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A Curious Definition of Job Security

7 Apr 2017 Karina S. Henkel

What is job security? And what does it mean in America?

The past two years have been rough for the company I am working for. We call it a startup company. But I looked up the definition for a startup company and must say that we don’t fit into this category, at all. Yes, my company aims to meet a marketplace need by developing an innovative product. But it is not a fast-growing business designed to rapidly develop a scalable business model.

When it started in 2009, it was surely meant to be like that, but since then we have not grown at all and still depend on grants and private investors because developing our product takes much, much, much, much longer than anticipated.

There was no job security in this company-even by American standards. In the US, most work is an at-will agreement, meaning that both the employer and employee can end the working relationship any time without any reason. But that usually doesn’t happen very often. Most people I know stay in their jobs for a very long time. Companies are usually interested in developing stable relationships with their employees, despite the at-will clause.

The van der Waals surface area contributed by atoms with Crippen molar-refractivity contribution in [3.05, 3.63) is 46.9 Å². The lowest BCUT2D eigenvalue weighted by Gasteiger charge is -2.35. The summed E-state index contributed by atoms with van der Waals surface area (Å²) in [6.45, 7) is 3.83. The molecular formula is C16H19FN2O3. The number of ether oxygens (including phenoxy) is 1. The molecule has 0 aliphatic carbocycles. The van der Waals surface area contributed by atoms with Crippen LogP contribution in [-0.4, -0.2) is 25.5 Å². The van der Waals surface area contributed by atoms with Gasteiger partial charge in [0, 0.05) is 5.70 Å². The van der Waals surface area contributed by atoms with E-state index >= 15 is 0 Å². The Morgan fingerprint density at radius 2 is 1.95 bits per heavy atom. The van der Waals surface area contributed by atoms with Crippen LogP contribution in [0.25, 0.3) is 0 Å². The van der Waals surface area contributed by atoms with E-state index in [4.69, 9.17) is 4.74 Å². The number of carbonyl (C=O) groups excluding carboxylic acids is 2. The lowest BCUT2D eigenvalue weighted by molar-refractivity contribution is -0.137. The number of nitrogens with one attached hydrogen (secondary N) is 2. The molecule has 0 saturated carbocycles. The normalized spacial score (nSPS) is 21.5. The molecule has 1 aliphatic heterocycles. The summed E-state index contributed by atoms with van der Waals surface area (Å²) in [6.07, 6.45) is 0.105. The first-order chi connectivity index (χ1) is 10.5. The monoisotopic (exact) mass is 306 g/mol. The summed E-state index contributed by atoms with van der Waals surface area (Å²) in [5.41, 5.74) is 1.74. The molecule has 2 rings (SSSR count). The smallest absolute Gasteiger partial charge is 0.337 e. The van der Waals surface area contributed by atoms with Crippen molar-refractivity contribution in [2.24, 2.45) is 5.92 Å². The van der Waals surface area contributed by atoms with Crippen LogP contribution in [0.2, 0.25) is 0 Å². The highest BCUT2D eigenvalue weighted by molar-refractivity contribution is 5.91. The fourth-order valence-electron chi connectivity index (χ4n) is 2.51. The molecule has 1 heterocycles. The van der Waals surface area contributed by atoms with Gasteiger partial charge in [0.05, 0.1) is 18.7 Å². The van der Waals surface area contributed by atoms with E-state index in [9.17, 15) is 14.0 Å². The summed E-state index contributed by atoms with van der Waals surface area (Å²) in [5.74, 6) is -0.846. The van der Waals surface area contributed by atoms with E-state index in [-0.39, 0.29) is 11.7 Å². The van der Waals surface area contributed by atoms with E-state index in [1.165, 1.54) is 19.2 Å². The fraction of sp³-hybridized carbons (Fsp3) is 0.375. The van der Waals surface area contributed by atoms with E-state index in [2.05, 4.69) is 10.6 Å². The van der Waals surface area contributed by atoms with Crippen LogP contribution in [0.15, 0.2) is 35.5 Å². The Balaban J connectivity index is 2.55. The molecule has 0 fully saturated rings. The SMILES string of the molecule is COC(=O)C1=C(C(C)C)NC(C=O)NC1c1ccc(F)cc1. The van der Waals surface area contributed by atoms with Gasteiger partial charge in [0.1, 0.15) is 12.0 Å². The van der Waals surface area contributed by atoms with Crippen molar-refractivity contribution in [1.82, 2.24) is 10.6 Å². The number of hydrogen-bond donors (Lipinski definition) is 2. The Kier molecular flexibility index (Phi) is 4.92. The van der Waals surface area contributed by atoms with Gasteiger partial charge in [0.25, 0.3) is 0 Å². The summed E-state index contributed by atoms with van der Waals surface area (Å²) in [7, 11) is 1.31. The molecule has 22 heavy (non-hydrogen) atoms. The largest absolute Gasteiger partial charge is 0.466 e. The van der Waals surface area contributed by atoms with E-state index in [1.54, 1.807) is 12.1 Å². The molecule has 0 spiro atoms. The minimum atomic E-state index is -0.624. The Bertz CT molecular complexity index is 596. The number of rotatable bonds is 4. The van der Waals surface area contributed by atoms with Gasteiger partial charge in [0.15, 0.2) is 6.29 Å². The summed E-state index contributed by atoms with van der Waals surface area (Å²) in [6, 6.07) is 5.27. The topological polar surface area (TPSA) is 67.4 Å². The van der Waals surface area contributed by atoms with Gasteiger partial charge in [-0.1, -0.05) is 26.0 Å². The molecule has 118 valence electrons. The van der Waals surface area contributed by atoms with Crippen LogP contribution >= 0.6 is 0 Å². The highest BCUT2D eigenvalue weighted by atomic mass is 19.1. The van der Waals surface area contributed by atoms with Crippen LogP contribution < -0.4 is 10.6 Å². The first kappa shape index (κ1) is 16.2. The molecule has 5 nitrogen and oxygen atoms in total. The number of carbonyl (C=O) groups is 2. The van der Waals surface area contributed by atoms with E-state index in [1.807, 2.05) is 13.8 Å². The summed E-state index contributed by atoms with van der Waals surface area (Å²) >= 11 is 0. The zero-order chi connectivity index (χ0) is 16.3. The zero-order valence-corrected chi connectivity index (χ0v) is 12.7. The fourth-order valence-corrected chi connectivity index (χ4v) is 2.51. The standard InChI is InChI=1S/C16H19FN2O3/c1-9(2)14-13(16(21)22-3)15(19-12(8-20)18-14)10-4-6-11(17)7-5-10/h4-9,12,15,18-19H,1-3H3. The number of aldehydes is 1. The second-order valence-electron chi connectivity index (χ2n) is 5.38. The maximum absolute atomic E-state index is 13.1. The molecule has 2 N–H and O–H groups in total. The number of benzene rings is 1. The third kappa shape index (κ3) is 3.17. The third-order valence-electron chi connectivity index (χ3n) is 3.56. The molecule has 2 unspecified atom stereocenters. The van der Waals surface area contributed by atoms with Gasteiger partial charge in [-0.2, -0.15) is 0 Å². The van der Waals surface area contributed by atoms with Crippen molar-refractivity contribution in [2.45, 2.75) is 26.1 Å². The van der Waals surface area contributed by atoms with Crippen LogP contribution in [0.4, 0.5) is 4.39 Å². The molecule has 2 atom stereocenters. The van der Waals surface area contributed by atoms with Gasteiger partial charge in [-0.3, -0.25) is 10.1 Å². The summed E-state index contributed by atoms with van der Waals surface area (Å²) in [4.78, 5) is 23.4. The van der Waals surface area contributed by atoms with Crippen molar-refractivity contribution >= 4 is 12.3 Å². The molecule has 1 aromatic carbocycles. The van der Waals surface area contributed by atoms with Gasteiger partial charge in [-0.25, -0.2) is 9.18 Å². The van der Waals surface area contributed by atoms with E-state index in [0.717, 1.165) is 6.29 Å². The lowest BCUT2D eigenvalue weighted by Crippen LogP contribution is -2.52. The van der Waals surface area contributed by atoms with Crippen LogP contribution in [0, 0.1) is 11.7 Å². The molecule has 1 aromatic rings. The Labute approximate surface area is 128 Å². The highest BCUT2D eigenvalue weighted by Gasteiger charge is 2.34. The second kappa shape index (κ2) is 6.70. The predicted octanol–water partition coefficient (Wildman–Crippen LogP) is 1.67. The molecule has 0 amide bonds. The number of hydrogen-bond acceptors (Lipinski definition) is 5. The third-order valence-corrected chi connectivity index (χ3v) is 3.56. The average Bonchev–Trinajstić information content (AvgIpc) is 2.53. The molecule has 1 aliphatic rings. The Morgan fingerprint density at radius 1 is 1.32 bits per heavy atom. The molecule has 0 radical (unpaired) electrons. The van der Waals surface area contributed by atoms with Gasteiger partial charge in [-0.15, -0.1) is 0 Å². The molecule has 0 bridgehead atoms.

But as far as my colleagues and I are concerned, every month there was the chance that we had to shut down. But whenever we were close to shutting down the business, something happened and we got money that kept us alive for another couple of months.

We lived from month to month, from payroll to payroll. There was no job security, at all. But I must say that I didn’t feel that way. Yes, there was the money issue, but because of the nature of the working atmosphere, it felt to me like a very safe and stable working environment.

Isn’t it funny that I always felt very safe with my job even though there was actually no job security?

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